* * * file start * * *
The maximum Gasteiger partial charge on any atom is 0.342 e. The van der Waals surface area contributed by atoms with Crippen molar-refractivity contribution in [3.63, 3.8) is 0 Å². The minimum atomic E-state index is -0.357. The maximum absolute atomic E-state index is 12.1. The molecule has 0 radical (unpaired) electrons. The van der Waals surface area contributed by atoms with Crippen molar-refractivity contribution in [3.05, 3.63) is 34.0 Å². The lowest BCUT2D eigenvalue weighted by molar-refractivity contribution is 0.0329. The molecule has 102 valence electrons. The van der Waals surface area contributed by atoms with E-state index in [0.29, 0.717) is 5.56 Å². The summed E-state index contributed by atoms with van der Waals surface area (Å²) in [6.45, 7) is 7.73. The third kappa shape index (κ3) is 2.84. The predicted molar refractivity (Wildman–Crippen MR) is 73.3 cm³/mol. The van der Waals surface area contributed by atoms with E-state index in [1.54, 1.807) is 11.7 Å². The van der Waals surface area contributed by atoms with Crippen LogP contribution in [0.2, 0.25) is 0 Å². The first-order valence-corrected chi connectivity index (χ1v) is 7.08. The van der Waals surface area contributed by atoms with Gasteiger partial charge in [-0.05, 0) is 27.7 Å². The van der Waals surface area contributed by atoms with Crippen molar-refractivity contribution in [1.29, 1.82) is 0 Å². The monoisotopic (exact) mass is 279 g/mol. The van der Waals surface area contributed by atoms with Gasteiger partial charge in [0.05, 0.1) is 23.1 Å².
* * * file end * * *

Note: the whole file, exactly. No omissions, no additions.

The maximum Gasteiger partial charge on any atom is 0.342 e. The van der Waals surface area contributed by atoms with Crippen molar-refractivity contribution in [3.63, 3.8) is 0 Å². The minimum atomic E-state index is -0.357. The maximum absolute atomic E-state index is 12.1. The molecule has 0 radical (unpaired) electrons. The van der Waals surface area contributed by atoms with Crippen molar-refractivity contribution in [3.05, 3.63) is 34.0 Å². The lowest BCUT2D eigenvalue weighted by molar-refractivity contribution is 0.0329. The molecule has 102 valence electrons. The van der Waals surface area contributed by atoms with E-state index in [0.29, 0.717) is 5.56 Å². The summed E-state index contributed by atoms with van der Waals surface area (Å²) in [6.45, 7) is 7.73. The third kappa shape index (κ3) is 2.84. The predicted molar refractivity (Wildman–Crippen MR) is 73.3 cm³/mol. The van der Waals surface area contributed by atoms with E-state index in [1.54, 1.807) is 11.7 Å². The van der Waals surface area contributed by atoms with Crippen LogP contribution in [0.2, 0.25) is 0 Å². The first-order valence-corrected chi connectivity index (χ1v) is 7.08. The van der Waals surface area contributed by atoms with Gasteiger partial charge in [-0.05, 0) is 27.7 Å². The van der Waals surface area contributed by atoms with Crippen molar-refractivity contribution in [1.29, 1.82) is 0 Å². The monoisotopic (exact) mass is 279 g/mol. The van der Waals surface area contributed by atoms with Gasteiger partial charge in [0.05, 0.1) is 23.1 Å².